It may be only 21 miles long and 14 miles wide, but Barbados offers plenty for families to see and do. The Caribbean island was under British rule for more than three centuries and some English traditions linger, including afternoon tea service and cricket games played on verdant hillsides. Only a three-hour flight from Miami, the island has plenty of natural and historic attractions, but it’s the gorgeous turquoise waters that will have you planning your family’s second trip before your flight takes off for home.
AddressHill Crest, Barbados
The rugged, crowd-free beaches in the town of Bathsheba are perfect for a seaside picnic. Bathsheba Park is a postcard-worthy, beachfront paradise where parents and kids can often be spotted playing an impromptu game of cricket or simply watching surfers tackle the world-class swells here (swimming is not allowed). Shell and rock collecting are also popular here. At the top of the cliff that towers over the park, the 100-year-old Round House is a casual, Caribbean restaurant with commanding views of the ocean from the outdoor terrace. Pick up picnic supplies here or pack your own from the hotel. (Hill Crest, Bathsheba)
Kids will love seeing the Caribbean's underwater natural beauty from the inside of a submarine. Atlantis Submarines Barbados whisk passengers to a coral-encrusted shipwreck to see tropical fish up close. Special night dives feature nocturnal sea creatures few get to see during the day. (The Shallow Draught, Bridgetown, St. Michael; 246/436-8929)
Sports-loving kids will enjoy watching players clad in all-white uniforms playing a game of cricket. This national sport of Barbados, one rarely seen in the United States, is a nod to the island’s British heritage. Barbados has become a major player in international competitions in recent years, with matches occurring throughout the year at Kensington Oval, the preeminent stadium on Barbados. (Fontabelle, Bridgetown, St. Michael; 246/274-1200)
On the northern tip of the island, the Animal Flower Cave earns its name from the sea anemones found inside its tidal pools. Kids can gently poke one with a finger and watch as it immediately shuts its stalk. Stone steps lead to caves with narrow, natural pools (some deep enough for kids to jump right in) and a coral floor believed to be hundreds of thousands of years old. The coolest part is standing at the edge of the coral openings that frame breathtaking sea views. Changing rooms, bathrooms, a playground and a waterside restaurant perched on a cliff are also on site. (North Pt., St. Lucy; 246/439-8797)
Join an off-road adventure tour with Island Safari and visit some of the island’s least-known sights, including Joe’s River Forest, where you can go hiking in a tropical rainforest, as well as the dynamic blow holes and cliff edges in Little Bay. (Lower Estate, St. George; 246/429 - 5337)
With such beautiful turquoise water, Barbados should be enjoyed by sea as much as by land. Take the family on a lunchtime cruise aboard the Jolly Roger I, with its pirate sails, rope swings, planks to walk and BBQ buffet. Swimming stops include turtle and fish feedings. Upgrade to the evening cruise and you’ll also enjoy a show featuring limbo dancing, stilt-walkers, and fire-eaters. (Carlisle House, The Careenage, Bridgetown, St. Michael; 246/826-7245)
Hiding in the lush forest as you walk brick paths shaded my mahogany trees at the Barbados Wildlife Reserve you’ll discover free-roaming tortoises, parrots, brocket deer, peacocks and mara (a cross between a guinea pig and a small kangaroo). Visit in the afternoon during feeding time for the unique green monkeys, which arrived in Barbados from West Africa about 350 years ago. The entrance fee includes admission to the Grenade Hall Forest and Signal Station next door. Kids will love climbing the 1819 signal station tower for sweeping views of the island. (Portland, St. Peter; 246/422-8826)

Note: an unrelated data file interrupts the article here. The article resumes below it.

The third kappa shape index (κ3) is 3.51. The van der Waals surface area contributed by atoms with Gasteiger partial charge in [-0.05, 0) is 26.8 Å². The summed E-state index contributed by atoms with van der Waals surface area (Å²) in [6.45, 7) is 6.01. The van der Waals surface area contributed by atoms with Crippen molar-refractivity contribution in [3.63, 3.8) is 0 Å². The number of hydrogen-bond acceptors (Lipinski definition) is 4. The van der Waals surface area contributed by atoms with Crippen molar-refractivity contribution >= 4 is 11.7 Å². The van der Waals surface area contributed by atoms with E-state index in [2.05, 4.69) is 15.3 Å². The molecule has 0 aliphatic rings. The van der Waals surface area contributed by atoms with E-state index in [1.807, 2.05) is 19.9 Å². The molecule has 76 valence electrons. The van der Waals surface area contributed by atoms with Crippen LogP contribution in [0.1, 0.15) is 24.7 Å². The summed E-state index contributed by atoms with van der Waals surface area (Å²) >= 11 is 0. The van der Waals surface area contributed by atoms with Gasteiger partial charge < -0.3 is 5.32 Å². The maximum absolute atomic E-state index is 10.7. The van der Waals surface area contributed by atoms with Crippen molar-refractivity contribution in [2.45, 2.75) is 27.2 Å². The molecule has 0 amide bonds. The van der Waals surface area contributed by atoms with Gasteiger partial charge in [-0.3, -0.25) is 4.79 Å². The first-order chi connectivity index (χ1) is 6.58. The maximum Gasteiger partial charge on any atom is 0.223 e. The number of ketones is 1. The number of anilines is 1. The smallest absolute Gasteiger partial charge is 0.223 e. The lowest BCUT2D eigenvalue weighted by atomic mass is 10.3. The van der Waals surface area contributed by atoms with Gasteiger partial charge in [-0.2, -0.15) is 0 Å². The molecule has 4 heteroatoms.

Let your kids dance their tushies off at the Oistins Friday Night Fish Fry, where Bajans show off their Caribbean dance moves to live reggae while spectators indulge in the island specialty, flying fish. Have your pick of a rainbow of colorful cottage restaurants with nearly identical seafood menus then wander past local artisans selling trinkets and handmade pottery under thatched-roof huts. Kids love wandering around and watching the natives show off their moves. Most resorts offer shuttle service to this Bajan bash every week. (Oistins Fish Market, Oistins; 246/434-8460)
Billing itself as one of the “seven wonders of Barbados,” Harrison’s Cave is a natural gallery of stalactites that hang from the cave’s ceiling and stalagmites that sprout from its floor, with streams of clear water running through. Beautiful waterfalls within this limestone cavern form deep and beautiful emerald pools. You have to board a tram to tour Harrison’s Cave, but you’re allowed to hop off and walk alongside one of its most spectacular waterfalls. (Welchman Hall, St. Thomas; 246/417-3700)
AddressPorters BB24017, Porters Rd, Holetown, Barbados
Families who stay at Elegant Hotels’ sprawling Colony Club on the island’s resort-studded west coast enjoy complimentary motorized and non-motorized watersports as well as a bevy of resort activities. Sign up for snorkeling, waterskiing or paddle boarding lessons at the surf shop on the beach, or reserve a catamaran for a sunset sail with the family. The Folkstone Marine Park is just offshore, so once kids pick up the basics, they can explore underwater anytime they want. The lush property boasts several courtyards, pools, and gardens, and accommodations are roomy, with patios or balconies and sunken sitting rooms ideal for nighttime reading and cuddling.